In normal times, Zaheer Khan would never spend the morning before a Test match of four-day match bowling. Anyone who has watched Zaheer closely since his comeback to the Indian team in 2006 will tell you that the day before a game was used for warming up, plenty of dynamic stretching and perhaps some light jogging. Of course, two days before a game and Zaheer would have given it his all in the nets.
But, these are far from normal times. Zaheer, who last played a Test for India against England in Kolkata in December last year, was dropped after bowling 31 unpenetrative overs in which he conceded 94 and picked up the lone wicket of Matt Prior. The zip with the new ball was gone, the old ball would not do what he wanted to. The mind was still very much willing, but Zaheer was both jaded and carrying a few extra pounds.
From Shrirampur to Shimoga, it has been a long journey encompassing 88 Tests in which Zaheer went from being a tearaway quick to one of the most skilful medium pace bowlers in the world. At Shimoga, the next phase of Zaheer's career begins, and the latest journey has taken a couple of interesting detours. Holed up in the south of France, Zaheer rebuilt his body with Tim Exeter, a high performance physical trainer, along with Yuvraj Singh, another Indian cricketer in search of rejuvenation. The experience, which the two described as going to physical hell and back, has certainly done its job. Yuvraj, who jokes that he looks 10 years younger, is back among the runs and in the Indian limited-overs team.
On Tuesday (October 1), there was evidence that Zaheer's time in France, and subsequently South Africa, where he worked with old ally Adrian Le Roux who is attached with the Knights provincial franchise, was well spent. Zaheer began by bowling off two paces, landing the ball in the right spot, and when successive deliveries came out of the hand perfectly, he reverted to the long run. Mohammad Kaif, who was batting at the time, was squared up by a delivery that came in with the arm and held its line neatly after pitching. Zak, indeed, was back.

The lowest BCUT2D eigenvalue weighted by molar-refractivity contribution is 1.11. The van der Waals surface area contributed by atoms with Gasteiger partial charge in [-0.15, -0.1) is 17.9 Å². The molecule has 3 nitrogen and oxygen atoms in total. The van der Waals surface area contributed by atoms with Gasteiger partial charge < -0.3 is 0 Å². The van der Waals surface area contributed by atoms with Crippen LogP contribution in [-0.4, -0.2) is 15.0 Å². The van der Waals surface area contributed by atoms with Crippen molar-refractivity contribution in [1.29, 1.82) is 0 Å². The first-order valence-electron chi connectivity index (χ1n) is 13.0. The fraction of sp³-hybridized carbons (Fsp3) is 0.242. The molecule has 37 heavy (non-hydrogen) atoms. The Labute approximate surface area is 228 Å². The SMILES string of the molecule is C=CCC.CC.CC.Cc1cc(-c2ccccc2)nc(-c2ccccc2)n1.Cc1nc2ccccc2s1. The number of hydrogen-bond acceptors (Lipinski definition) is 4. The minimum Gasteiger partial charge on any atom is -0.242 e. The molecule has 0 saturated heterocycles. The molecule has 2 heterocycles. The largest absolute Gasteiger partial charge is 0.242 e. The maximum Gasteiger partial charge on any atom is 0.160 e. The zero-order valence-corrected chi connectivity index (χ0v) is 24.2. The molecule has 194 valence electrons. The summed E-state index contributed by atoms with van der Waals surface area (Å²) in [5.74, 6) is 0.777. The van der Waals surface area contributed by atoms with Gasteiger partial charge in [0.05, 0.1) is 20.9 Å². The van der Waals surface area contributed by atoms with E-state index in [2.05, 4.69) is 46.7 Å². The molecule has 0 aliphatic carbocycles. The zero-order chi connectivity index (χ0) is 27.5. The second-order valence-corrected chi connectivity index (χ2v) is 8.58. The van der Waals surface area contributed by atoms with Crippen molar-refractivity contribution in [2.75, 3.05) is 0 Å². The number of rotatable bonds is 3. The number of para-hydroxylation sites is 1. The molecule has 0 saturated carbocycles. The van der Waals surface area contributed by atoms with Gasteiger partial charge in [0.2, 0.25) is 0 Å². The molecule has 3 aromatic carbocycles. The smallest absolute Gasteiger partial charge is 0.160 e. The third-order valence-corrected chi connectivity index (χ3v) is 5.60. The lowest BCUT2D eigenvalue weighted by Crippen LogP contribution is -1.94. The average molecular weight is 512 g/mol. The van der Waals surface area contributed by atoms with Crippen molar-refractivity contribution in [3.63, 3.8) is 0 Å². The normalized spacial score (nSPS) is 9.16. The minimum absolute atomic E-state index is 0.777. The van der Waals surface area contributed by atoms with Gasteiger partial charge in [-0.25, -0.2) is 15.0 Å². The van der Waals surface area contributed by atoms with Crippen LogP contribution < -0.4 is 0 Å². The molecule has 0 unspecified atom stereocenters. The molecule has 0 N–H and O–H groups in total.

For close to an hour, Zaheer bowled intermittently at the nets, with no apparent discomfort. The practice pitches at the Jawaharlal Nehru National College of Engineering had just enough bounce to keep the quick men interested and a similar surface for the four-day match will ensure that Zaheer is in business whenever he has the ball in hand.
The test for Zaheer, of course, is not one of skill. That is not something deserts a player in such a short span of time. Physically, Zaheer looked sharp, a slimline version of the cricketer who last played for India. And, as Lalchand Rajput, the coach of the India A team put it, players who are used to performing at the highest level don't take lightly to being left out. "Zaheer looks fitter, more eager and he wants to perform," said Rajput. "Because when a player like him is out of the team, he comes back with that vengeance of wanting to do well."
While West Indies A may suffer momentarily at Zaheer's hands, that thirst for vengeance, as Rajput puts it, will be slaked only when the ultimate goal is achieved: bowling India to victory in a Test match in South Africa later this year, if that tour takes place.